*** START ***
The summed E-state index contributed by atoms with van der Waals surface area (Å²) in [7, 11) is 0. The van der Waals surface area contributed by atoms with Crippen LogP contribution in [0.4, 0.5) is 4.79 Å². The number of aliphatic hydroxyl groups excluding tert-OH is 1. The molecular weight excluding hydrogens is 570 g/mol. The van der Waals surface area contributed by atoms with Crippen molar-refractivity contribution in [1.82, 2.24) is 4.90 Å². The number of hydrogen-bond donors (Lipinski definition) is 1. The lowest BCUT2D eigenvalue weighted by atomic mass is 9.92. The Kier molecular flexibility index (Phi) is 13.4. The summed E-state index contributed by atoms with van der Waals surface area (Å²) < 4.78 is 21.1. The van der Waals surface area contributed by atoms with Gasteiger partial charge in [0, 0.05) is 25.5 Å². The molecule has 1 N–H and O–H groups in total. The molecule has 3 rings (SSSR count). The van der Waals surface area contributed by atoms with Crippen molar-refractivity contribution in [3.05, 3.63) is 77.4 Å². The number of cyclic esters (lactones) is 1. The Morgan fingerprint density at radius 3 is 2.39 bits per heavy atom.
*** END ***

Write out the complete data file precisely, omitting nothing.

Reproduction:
The summed E-state index contributed by atoms with van der Waals surface area (Å²) in [7, 11) is 0. The van der Waals surface area contributed by atoms with Crippen LogP contribution in [0.4, 0.5) is 4.79 Å². The number of aliphatic hydroxyl groups excluding tert-OH is 1. The molecular weight excluding hydrogens is 570 g/mol. The van der Waals surface area contributed by atoms with Crippen molar-refractivity contribution in [1.82, 2.24) is 4.90 Å². The number of hydrogen-bond donors (Lipinski definition) is 1. The lowest BCUT2D eigenvalue weighted by atomic mass is 9.92. The Kier molecular flexibility index (Phi) is 13.4. The summed E-state index contributed by atoms with van der Waals surface area (Å²) < 4.78 is 21.1. The van der Waals surface area contributed by atoms with Gasteiger partial charge in [0, 0.05) is 25.5 Å². The molecule has 1 N–H and O–H groups in total. The molecule has 3 rings (SSSR count). The van der Waals surface area contributed by atoms with Crippen molar-refractivity contribution in [3.05, 3.63) is 77.4 Å². The number of cyclic esters (lactones) is 1. The Morgan fingerprint density at radius 3 is 2.39 bits per heavy atom.